Soldiers, dancers, athletes, celebrities. From its inception in the early 20th century, the fitness form of Pilates has moved from strength to strength to become the holistic fitness discipline that it is today. Initially designed to heal wounded soldiers, the origins of this exercise can be traced back to World War I. Developed to target the core of the body, including the abdomen, pelvic floor and lower back region, its primary benefits include improved strength, better posture, balance and flexibility. If you’ve been meaning to try this exercise form but have never really known where to begin, here’s what you really need to know about the inception of Pilates to understand what it can do for your body.
History of Pilates
The transformational fitness system that we know today is named after its founder, Joseph H. Pilates. Despite being chronically ill as a child, his ambition of becoming a bodybuilder inspired him to closely study the human anatomy as well as martial arts and yoga. While working as a nurse during World War I, his scrutiny began to take form and he started testing his hypothesis as he treated wounded soldiers. Indeed, the modern-day reformer that is a mainstay in every Pilates studio today actually started out with springs attached to hospital beds for enabling soldiers to regain their physical strength and vitality.
The German native moved to New York in 1923, where he opened his first studio. The reformers used there were designed as sliding beds with springs for resistance. He proceeded to develop several types of apparatus, such as the Cadillac, ladder barrel and the stability chair, to aid the process of body alignment, strengthening and stretching. As the method gained popularity, he published two books in 1945 that encapsulated the highlights of his training.
Method of Pilates
Since Joseph prescribed to the school of thought that physical health and mental wellness worked hand-in-hand, the training methods he developed followed suit with the processes of body alignment and strengthening underscored by acute mental concentration. Originally called ‘contrology’, the exercise program considers the core as the powerhouse of the body. Accordingly, the mind and the body are required to work in harmony for strengthening the core as well as the rest of the body. Much like yoga, this discipline involves this connection between the physical and the spiritual, by having full control over ones breathing while practising the method.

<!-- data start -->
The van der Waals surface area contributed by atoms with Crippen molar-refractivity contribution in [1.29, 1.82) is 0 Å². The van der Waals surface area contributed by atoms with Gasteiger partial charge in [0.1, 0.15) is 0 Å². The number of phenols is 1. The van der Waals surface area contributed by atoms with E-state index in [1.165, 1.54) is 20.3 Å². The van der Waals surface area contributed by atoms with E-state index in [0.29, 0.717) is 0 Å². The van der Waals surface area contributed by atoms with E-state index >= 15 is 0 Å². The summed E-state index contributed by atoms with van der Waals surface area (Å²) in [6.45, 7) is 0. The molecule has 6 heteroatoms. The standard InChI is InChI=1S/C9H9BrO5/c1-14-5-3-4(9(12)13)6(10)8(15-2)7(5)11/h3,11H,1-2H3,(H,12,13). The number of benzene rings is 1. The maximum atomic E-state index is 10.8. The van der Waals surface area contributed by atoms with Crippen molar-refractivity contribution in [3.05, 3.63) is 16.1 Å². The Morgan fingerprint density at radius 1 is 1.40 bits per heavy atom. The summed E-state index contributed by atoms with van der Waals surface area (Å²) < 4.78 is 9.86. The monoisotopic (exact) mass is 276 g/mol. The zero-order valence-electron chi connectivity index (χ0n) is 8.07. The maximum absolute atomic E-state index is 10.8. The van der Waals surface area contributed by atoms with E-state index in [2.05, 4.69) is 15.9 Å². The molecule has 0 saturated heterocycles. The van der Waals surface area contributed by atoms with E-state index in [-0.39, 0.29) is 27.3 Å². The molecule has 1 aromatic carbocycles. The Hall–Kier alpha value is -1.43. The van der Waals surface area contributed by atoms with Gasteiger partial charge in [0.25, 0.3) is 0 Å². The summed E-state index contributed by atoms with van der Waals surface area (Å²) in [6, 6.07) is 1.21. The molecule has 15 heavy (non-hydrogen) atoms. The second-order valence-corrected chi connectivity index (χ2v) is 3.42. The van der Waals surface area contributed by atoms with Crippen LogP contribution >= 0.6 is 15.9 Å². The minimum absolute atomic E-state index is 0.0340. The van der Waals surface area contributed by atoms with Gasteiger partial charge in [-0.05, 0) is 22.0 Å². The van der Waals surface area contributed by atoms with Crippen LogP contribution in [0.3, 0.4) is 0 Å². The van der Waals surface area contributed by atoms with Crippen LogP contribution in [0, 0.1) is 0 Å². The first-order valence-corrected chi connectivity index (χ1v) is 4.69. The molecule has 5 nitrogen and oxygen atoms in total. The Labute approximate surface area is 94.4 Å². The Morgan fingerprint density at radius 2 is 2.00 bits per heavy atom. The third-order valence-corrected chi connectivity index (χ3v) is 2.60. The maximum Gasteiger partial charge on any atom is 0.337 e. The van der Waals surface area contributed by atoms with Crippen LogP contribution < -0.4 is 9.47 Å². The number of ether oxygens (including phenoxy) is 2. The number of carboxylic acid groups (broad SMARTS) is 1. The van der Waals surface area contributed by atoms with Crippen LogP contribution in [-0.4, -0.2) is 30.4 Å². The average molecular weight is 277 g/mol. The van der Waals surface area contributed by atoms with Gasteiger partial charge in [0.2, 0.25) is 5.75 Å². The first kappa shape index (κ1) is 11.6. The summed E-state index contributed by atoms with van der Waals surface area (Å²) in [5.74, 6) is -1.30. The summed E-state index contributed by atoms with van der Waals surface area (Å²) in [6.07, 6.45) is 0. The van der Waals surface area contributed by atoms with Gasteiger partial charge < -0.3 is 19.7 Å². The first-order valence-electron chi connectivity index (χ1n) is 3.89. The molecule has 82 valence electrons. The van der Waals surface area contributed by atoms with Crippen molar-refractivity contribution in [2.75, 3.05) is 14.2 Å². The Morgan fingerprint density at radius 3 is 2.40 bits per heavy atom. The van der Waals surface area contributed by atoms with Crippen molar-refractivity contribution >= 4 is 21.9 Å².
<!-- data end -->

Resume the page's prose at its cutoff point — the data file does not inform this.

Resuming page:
Evolution of Pilates
Originally started by Joseph Pilates to help warriors recover from injuries and to regain their strength, Pilates was transformed for ballet and contemporary dancers. The fitness program has progressed over the years, and the machines have been further developed while keeping the forms core values in mind.
Today, Pilates programmes feature a healthy mix of exercises that focus on working the body as a whole, not only developing superficial muscles of the body but also working the deeper muscles. This has, in turn, witnessed a rise in the use of foam rollers, stability balls and resistance training equipment for teaching the body to function optimally in all planes of movement.
Beyond merely bulking up, Pilates seeks to focus on flexibility, balance, stability and muscle toning. It can be tailored to fit different schedules and lifestyles, thereby truly making Pilates more than just a fitness regimen but instead, a way of life.
You’ll often here me say, if you want to get strong like a warrior but have lean, long and flexible muscles like a dancer Pilates is your go to form of exercise. Giving you the best of both worlds!